Peanut herbicides face resistance problems

There are over 20 ALS-inhibiting herbicides currently on the market, including the most widely used broad spectrum material in peanuts, Cadre.

ALS is an acronym for acetolactate synthase, which is an enzyme that is essential for plants to grow. By inhibiting the channels of transfer of ALS, herbicides in the same family as Cadre, Classic, Ally, Beacon, Strongarm and 20 or so more, effectively control a broad spectrum of weeds.

Four weed species have been documented to have resistance to ALS-inhibitors or glyphosate. These include rigid ryegrass, horseweed, common ragweed, and Palmer amaranth pigweed.

In peanuts, a widely used program consists of Prowl, followed by Cadre. Prior to availability of ALS-inhibitors, that same weed management program would have typically consisted of five herbicides, each with a different mode of action.

Pigweed is the most prolific seed-producing weed that peanut or cotton farmers have to face, but it is not the only one to develop resistance to herbicides. Worldwide, 95 different weed species have been documented to have varying degrees of ALS-resistance. In the U.S., 38 species have been documented to have ALS-resistance.

“In the past, lack of pigweed control was usually due to poor timing of application. Applying herbicides to a two-inch versus a two-foot high pigweed are two different things,” notes University of Georgia Weed Scientist Eric Prostko. “Now, those two-foot weeds are likely to be resistant to the herbicide of choice,” he concludes.

Prostko notes pigweed is always going to be one of the most competitive plants in a field. In tests in 2006, he says Palmer amaranth pigweed grew two inches per day. In peanuts, it creates major problems by robbing nutrients during the growing season and by clogging up diggers at harvest time.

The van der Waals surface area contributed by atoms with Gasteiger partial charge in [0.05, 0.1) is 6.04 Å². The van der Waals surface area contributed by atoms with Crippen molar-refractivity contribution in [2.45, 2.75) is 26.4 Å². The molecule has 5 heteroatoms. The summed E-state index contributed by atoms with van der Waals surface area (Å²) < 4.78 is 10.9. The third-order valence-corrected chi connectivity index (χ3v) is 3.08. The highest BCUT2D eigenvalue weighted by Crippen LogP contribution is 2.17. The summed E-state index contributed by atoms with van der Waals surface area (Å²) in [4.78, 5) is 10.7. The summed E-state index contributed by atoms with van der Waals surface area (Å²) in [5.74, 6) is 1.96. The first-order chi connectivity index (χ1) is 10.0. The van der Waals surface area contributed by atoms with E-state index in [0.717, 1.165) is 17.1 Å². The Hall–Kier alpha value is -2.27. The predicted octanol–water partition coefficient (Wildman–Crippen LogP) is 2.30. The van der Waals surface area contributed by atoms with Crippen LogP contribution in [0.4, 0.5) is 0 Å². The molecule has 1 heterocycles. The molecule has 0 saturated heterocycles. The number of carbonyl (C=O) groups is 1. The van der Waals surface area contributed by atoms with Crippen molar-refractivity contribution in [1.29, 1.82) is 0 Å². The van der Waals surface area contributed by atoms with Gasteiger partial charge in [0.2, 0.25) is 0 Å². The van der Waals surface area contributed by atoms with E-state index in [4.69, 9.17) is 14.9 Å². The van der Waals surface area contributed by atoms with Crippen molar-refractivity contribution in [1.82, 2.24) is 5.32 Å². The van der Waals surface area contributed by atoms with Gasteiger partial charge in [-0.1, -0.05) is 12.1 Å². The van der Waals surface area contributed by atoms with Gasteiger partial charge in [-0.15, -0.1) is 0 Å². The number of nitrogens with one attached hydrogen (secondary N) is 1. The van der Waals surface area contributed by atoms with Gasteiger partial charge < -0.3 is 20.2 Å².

In Georgia, Prostko’s research team treated 2,900 plants from fields suspected of having resistance problems. Using a Cadre rate 10 times the lethal amount in the field, 2,400 of the plants survived in the greenhouse. The bottom line, Prostko says is those weeds should have died, and they didn’t.

If small areas of weeds continue to grow in fields in which the grower is certain there has been good control on other weeds, there is reason to be concerned. If these plants are treated with labeled or higher rates of a herbicide and the expected result doesn’t happen, the likelihood is high that there is a resistance problem.

“It used to be that we looked at resistance as a last resort reason for lack of control, now it’s one of the first things we look at,” Prostko notes. “It would be nice to be able to walk out into a field and say with some confidence — you’ve got resistance problems. Unfortunately, it’s not that easy to diagnose. To be sure of weed resistance to a herbicide requires harvested seed from the suspect plant, growing these seed in the greenhouse, apply varying rates of herbicide under controlled conditions. All this takes time,” the Georgia weed scientist stresses.

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